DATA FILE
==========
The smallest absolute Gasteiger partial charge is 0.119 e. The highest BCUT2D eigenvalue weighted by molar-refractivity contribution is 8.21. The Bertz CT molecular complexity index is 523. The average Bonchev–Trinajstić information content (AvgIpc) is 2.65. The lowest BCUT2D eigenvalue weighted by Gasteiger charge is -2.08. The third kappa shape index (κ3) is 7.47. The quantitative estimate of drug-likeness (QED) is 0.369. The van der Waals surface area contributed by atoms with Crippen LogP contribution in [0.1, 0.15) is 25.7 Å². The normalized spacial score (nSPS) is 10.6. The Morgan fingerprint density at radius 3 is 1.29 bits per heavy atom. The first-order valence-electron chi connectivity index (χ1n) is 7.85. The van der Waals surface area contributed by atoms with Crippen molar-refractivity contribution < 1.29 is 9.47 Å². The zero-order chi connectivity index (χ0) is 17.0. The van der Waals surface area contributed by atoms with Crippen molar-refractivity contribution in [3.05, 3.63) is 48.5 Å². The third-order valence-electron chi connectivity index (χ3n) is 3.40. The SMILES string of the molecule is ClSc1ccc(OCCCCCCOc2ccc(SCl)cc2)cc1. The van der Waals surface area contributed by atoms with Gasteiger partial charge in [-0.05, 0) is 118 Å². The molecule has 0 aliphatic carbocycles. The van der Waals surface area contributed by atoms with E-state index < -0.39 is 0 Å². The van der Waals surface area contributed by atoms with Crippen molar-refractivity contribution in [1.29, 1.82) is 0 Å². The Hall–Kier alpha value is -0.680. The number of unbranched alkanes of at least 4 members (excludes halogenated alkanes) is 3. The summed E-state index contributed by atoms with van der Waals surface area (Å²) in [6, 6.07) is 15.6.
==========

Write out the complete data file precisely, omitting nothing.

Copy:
The smallest absolute Gasteiger partial charge is 0.119 e. The highest BCUT2D eigenvalue weighted by molar-refractivity contribution is 8.21. The Bertz CT molecular complexity index is 523. The average Bonchev–Trinajstić information content (AvgIpc) is 2.65. The lowest BCUT2D eigenvalue weighted by Gasteiger charge is -2.08. The third kappa shape index (κ3) is 7.47. The quantitative estimate of drug-likeness (QED) is 0.369. The van der Waals surface area contributed by atoms with Crippen LogP contribution in [0.1, 0.15) is 25.7 Å². The normalized spacial score (nSPS) is 10.6. The Morgan fingerprint density at radius 3 is 1.29 bits per heavy atom. The first-order valence-electron chi connectivity index (χ1n) is 7.85. The van der Waals surface area contributed by atoms with Crippen molar-refractivity contribution < 1.29 is 9.47 Å². The zero-order chi connectivity index (χ0) is 17.0. The van der Waals surface area contributed by atoms with Crippen molar-refractivity contribution in [3.05, 3.63) is 48.5 Å². The third-order valence-electron chi connectivity index (χ3n) is 3.40. The SMILES string of the molecule is ClSc1ccc(OCCCCCCOc2ccc(SCl)cc2)cc1. The van der Waals surface area contributed by atoms with Gasteiger partial charge in [-0.05, 0) is 118 Å². The molecule has 0 aliphatic carbocycles. The van der Waals surface area contributed by atoms with E-state index < -0.39 is 0 Å². The van der Waals surface area contributed by atoms with Crippen molar-refractivity contribution in [1.29, 1.82) is 0 Å². The Hall–Kier alpha value is -0.680. The number of unbranched alkanes of at least 4 members (excludes halogenated alkanes) is 3. The summed E-state index contributed by atoms with van der Waals surface area (Å²) in [6, 6.07) is 15.6.